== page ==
SINGAPORE (Reuters) - Singapore’s main price gauge slipped into deflation for the first time in over a decade in February, data showed on Monday, as the coronavirus pandemic drove declines in airfares and holiday expenses.
Economists polled by Reuters had been expecting a 0.1% year- on-year rise in core inflation - the central bank’s favored price measure.
But the downturn in prices in the services sector due to the outbreak led to a fall of 0.1% from a year earlier - the first deflationary print since January 2010.
Singapore’s headline consumer price index rose 0.3% from a year earlier, slightly below poll expectations of 0.35%.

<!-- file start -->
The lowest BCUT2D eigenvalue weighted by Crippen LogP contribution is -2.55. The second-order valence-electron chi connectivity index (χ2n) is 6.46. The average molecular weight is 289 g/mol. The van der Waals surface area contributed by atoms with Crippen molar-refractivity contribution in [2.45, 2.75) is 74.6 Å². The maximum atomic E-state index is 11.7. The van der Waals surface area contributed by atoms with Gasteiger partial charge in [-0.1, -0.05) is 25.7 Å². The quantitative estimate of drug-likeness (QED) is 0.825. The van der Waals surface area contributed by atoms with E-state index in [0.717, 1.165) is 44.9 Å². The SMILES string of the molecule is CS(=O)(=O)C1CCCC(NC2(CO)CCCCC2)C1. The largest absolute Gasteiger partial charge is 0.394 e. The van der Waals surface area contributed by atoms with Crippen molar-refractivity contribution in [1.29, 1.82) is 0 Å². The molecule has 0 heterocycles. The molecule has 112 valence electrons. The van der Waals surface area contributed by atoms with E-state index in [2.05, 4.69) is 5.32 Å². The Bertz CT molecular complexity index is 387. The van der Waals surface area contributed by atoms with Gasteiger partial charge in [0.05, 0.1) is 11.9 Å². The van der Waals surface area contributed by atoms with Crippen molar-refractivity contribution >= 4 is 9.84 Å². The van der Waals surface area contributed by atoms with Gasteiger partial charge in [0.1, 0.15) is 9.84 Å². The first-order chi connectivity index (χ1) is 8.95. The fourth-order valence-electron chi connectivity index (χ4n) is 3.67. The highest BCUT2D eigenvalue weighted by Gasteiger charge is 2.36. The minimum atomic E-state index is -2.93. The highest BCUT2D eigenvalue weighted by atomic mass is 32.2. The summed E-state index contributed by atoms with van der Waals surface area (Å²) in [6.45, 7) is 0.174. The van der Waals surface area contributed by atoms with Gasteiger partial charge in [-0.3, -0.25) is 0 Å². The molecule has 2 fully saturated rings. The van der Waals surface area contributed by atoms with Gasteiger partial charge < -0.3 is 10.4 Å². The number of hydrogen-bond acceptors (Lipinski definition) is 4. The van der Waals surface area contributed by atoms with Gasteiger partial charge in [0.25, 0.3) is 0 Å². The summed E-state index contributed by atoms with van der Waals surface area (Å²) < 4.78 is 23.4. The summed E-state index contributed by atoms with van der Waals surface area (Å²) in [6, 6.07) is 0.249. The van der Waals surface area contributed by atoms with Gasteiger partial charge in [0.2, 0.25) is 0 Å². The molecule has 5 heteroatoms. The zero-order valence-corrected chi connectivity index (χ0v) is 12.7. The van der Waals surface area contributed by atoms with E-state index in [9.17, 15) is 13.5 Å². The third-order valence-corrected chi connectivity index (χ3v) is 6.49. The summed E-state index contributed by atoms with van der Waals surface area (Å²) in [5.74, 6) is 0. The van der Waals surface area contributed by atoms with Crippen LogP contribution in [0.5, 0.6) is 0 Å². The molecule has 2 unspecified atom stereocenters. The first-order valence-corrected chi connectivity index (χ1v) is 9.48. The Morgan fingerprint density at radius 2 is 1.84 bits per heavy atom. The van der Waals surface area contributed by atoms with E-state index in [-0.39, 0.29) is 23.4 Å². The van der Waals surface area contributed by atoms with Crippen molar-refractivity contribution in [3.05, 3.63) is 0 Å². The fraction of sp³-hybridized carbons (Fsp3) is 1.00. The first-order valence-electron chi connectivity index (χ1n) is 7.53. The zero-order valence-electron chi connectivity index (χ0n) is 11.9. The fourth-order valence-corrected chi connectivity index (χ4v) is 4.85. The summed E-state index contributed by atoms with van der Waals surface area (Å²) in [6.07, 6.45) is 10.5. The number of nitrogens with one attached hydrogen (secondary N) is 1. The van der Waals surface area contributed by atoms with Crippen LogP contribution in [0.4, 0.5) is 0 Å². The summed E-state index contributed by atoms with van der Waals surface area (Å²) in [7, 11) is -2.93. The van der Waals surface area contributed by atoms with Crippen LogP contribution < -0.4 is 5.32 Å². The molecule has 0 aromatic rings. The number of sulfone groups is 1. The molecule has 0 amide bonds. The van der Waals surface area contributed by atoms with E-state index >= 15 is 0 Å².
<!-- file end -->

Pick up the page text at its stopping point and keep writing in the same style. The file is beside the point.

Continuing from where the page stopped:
On a month-on-month basis, headline inflation rose 0.1%, while core prices were down 0.1%.
Inflationary pressures are expected to remain subdued in the near term, Singapore’s trade ministry and central bank said in a joint statement, citing sharp falls in oil prices, weak labor market conditions and the coronavirus-driven global economic slowdown.
The city-state - which has banned entry to travelers to try to limit imported virus cases which have risen sharply in recent days - said similar containment measures abroad could lead to upward price pressures on imported food.
Reporting by John Geddie and Aradhana Aravindan; Editing by Muralikumar Anantharaman & Shri Navaratnam